Vesiculation and quenching during surtseyan eruptions at Hunga Tonga-Hunga Ha'apai Volcano, Tonga

Colombier, M. and Scheu, B. and Wadsworth, F. B. and Cronin, S. and Vasseur, J. and Dobson, K. J. and Hess, K.-U. and Tost, M. and Yilmaz, T. I. and Cimarelli, C. and Brenna, M. and Ruthensteiner, B. and Dingwell, D. B. (2018) Vesiculation and quenching during surtseyan eruptions at Hunga Tonga-Hunga Ha'apai Volcano, Tonga. Journal of Geophysical Research: Solid Earth, 123 (5). pp. 3762-3779. ISSN 2169-9313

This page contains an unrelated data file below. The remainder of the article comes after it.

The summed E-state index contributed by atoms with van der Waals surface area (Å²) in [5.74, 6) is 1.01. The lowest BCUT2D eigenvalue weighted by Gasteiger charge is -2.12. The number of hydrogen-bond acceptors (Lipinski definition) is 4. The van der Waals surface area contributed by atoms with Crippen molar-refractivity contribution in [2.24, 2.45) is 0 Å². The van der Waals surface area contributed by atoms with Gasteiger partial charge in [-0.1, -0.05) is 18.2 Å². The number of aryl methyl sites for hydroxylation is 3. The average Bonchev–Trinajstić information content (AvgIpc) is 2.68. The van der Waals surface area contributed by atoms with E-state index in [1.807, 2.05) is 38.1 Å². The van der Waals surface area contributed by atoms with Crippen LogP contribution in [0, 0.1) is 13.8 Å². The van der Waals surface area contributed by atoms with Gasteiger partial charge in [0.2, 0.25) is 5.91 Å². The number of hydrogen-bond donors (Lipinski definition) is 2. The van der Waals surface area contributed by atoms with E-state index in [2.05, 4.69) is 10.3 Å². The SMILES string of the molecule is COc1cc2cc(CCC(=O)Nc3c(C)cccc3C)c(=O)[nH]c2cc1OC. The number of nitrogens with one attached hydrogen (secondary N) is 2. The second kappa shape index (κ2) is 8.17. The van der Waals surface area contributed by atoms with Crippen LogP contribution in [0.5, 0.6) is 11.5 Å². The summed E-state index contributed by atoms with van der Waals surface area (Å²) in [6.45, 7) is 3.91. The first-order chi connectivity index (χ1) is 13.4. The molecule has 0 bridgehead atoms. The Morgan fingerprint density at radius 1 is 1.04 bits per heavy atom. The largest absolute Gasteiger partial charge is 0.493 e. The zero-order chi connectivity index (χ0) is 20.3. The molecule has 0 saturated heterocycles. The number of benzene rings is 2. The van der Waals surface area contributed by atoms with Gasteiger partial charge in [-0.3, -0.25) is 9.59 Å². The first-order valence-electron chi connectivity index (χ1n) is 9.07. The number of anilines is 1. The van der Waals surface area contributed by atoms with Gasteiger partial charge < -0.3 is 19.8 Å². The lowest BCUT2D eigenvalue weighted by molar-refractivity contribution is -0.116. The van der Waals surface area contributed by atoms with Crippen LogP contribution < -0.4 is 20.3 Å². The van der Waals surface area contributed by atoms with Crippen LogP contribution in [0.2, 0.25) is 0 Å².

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    Surtseyan eruptions are shallow to emergent subaqueous explosive eruptions that owe much of their characteristic behavior to the interaction of magma with water. The difference in thermal properties between water and air affects the cooling and postfragmentation vesiculation processes in magma erupted into the water column. Here we study the vesiculation and cooling processes during the 2009 and 2014–2015 Surtseyan eruptions of Hunga Tonga-Hunga Ha'apai volcano by combining 2-D and 3-D vesicle-scale analyses of lapilli and bombs and numerical thermal modeling. Most of the lapilli and bombs show gradual textural variations from rim to core. The vesicle connectivity in the lapilli and bombs increases with vesicularity from fully isolated to completely connected and also increases from rim to core in transitional clasts. We interpret the gradual textural variations and the connectivity-vesicularity relationships as the result of postfragmentation bubble growth and coalescence interrupted at different stages by quenching in water. The measured vesicle size distributions are bimodal with a population of small and large vesicles. We interpret this bimodality as the result of two nucleation events, one prefragmentation with the nucleation and growth of large bubbles and one postfragmentation with nucleation of small vesicles. We link the thermal model with the textural variations in the clasts—showing a dependence on particle size, Leidenfrost effect, and initial melt temperature. In particular, the cooling profiles in the bombs are consistent with the gradual textural variations from rim to core in the clasts, likely caused by variations in time available for vesiculation before quenching.